The Chronicles of Riddick: Escape from Butcher’s Bay finally eliminates the stereotype that games parallel-marketed with movies are doomed to the ash bin of history. EBB begins its story by showing the player a few in-engine movies that basically tell you two things: Riddick is a classic movie tough-guy with a superpower--glow in the dark vision--who somehow gets captured for a bounty and is presently being delivered to a penal institution on a desert world known as Butcher’s Bay.
From the moment that Riddick arrives on Butcher’s Bay he is immediately plunged into a world of violence and chaos, and his only goal is escape. First, you must bare-knuckle fight your way to respect among the inmates, and then find a way to work around the DNA-imprinting weapon system. All the guards carry assault rifles that are imprinted with a DNA sample that the prison database can confirm is valid. If you pick up an assault weapon without the proper DNA, you’ll get electrocuted. Once you are appropriately equipped, you must fight your way through the cramped quarters of the Butcher’s Bay facility itself, finally earning your freedom.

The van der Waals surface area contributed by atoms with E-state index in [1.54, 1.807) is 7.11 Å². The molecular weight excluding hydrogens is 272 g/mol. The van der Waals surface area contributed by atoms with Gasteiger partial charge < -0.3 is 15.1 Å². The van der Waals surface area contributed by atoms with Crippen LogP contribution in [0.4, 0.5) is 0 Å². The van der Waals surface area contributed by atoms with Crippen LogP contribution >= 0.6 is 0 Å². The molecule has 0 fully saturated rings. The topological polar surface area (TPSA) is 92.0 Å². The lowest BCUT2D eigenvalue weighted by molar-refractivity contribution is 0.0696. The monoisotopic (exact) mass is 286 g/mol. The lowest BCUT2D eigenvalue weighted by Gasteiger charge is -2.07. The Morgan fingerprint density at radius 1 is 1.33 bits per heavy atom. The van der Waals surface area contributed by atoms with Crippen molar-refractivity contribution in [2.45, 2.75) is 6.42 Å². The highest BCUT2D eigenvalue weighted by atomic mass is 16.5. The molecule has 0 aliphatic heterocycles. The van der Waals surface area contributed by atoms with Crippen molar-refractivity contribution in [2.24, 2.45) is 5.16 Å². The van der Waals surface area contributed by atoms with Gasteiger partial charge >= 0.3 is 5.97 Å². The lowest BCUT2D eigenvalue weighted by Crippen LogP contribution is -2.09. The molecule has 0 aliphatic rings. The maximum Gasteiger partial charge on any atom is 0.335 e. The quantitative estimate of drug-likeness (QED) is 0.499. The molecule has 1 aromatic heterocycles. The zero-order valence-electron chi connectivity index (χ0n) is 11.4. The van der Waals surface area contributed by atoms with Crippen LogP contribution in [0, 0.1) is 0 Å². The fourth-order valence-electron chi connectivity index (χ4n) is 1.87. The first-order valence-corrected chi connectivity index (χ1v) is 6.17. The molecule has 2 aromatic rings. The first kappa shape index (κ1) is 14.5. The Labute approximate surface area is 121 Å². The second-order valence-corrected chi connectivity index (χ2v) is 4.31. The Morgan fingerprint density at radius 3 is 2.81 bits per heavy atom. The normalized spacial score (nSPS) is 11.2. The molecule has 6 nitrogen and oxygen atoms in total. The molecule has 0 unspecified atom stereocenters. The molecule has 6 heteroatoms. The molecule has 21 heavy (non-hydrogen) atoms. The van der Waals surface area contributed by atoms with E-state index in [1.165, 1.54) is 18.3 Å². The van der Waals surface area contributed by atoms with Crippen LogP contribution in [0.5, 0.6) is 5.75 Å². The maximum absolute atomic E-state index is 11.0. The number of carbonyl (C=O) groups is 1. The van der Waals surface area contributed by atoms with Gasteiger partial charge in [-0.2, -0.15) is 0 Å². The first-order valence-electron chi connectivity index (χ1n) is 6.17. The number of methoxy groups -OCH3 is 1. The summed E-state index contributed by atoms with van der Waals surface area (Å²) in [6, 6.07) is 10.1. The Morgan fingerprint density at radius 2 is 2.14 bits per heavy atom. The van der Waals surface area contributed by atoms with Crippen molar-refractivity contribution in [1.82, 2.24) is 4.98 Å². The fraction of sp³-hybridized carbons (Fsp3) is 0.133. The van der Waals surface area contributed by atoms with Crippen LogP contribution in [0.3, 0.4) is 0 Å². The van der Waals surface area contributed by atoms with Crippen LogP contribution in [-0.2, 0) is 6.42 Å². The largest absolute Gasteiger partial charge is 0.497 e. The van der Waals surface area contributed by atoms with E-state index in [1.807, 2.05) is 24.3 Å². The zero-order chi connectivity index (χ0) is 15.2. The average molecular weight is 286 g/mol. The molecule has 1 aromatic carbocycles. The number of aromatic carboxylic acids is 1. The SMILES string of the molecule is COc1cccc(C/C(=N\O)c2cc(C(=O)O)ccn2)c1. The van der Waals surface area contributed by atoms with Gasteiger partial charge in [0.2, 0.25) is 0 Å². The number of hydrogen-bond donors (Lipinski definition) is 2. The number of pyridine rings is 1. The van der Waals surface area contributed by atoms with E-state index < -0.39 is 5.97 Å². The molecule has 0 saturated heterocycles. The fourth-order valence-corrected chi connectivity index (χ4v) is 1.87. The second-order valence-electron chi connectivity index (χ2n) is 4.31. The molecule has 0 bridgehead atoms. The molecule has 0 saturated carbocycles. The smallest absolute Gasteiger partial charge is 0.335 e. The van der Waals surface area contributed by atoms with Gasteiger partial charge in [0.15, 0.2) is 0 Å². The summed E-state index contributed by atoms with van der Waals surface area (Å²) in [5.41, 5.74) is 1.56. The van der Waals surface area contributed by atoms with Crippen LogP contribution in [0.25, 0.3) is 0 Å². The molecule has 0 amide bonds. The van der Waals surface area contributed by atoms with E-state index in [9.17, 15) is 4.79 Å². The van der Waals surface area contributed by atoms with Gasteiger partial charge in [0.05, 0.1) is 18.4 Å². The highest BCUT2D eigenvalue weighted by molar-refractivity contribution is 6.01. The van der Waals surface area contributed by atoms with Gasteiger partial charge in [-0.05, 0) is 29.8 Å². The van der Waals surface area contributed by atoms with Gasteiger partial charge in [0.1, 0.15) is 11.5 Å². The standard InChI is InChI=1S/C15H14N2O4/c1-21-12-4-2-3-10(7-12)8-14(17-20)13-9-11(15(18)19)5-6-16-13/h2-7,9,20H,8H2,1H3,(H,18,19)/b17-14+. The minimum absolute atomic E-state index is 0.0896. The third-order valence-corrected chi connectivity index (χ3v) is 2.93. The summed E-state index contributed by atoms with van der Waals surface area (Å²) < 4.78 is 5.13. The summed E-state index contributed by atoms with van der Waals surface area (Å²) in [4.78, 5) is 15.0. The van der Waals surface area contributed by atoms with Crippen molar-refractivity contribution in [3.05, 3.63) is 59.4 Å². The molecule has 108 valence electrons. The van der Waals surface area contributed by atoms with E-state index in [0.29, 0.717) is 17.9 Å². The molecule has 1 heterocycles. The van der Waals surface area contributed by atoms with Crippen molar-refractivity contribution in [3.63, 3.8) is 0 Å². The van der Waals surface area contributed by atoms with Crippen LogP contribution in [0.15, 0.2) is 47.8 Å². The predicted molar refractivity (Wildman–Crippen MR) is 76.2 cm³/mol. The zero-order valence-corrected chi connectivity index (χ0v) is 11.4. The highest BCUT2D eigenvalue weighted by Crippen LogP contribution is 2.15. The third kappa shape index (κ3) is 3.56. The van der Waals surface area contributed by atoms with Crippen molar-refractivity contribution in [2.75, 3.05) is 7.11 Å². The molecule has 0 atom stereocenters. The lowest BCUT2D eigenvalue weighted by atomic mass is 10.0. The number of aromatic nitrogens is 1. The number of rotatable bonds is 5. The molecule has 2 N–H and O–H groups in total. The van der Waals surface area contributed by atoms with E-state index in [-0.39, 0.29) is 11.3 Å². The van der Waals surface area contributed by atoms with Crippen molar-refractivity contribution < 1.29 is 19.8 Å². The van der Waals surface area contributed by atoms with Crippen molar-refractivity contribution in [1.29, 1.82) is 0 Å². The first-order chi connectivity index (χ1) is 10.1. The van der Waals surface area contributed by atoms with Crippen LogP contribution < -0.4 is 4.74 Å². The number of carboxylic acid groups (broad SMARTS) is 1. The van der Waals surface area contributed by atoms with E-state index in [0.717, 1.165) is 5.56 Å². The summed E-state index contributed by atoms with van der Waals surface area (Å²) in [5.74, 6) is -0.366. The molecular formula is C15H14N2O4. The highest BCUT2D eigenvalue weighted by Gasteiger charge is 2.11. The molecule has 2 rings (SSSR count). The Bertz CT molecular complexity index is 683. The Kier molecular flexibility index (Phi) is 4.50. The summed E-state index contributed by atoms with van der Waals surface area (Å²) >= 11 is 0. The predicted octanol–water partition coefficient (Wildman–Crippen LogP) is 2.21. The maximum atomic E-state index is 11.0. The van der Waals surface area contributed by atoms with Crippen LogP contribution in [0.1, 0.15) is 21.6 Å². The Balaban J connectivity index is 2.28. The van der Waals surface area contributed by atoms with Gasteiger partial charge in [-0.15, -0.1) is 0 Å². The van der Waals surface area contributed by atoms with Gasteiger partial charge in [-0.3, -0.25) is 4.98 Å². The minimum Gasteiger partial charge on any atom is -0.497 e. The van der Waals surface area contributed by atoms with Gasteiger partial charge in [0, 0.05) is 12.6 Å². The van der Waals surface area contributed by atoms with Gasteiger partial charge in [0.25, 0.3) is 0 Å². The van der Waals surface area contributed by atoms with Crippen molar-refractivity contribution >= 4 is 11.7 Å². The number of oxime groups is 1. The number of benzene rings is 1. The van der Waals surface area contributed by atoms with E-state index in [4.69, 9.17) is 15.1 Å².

The game has some nice touches, but sometimes tries to go overboard with them. Vin Diesel’s character model is well done, as is his voice acting. Somewhat out of character for this type of game, there isn’t (much) ham-handed dialog in EBB. The secondary characters are all modeled individually, and it is actually possible to know someone’s name in the cellblock by site rather than by nametag. Things that don’t work so well are flourishes like the character shadows, which spill link ink over the environment or other characters. It is difficult to fight an antagonist when he is hidden behind a giant, Riddick-shaped black cutout. The game is very dark in most cases, so such a well-defined High-Noon shadow draped all over the game is jarring and detracts from the overall atmosphere. I ended up turning off character shadows just to enjoy the game.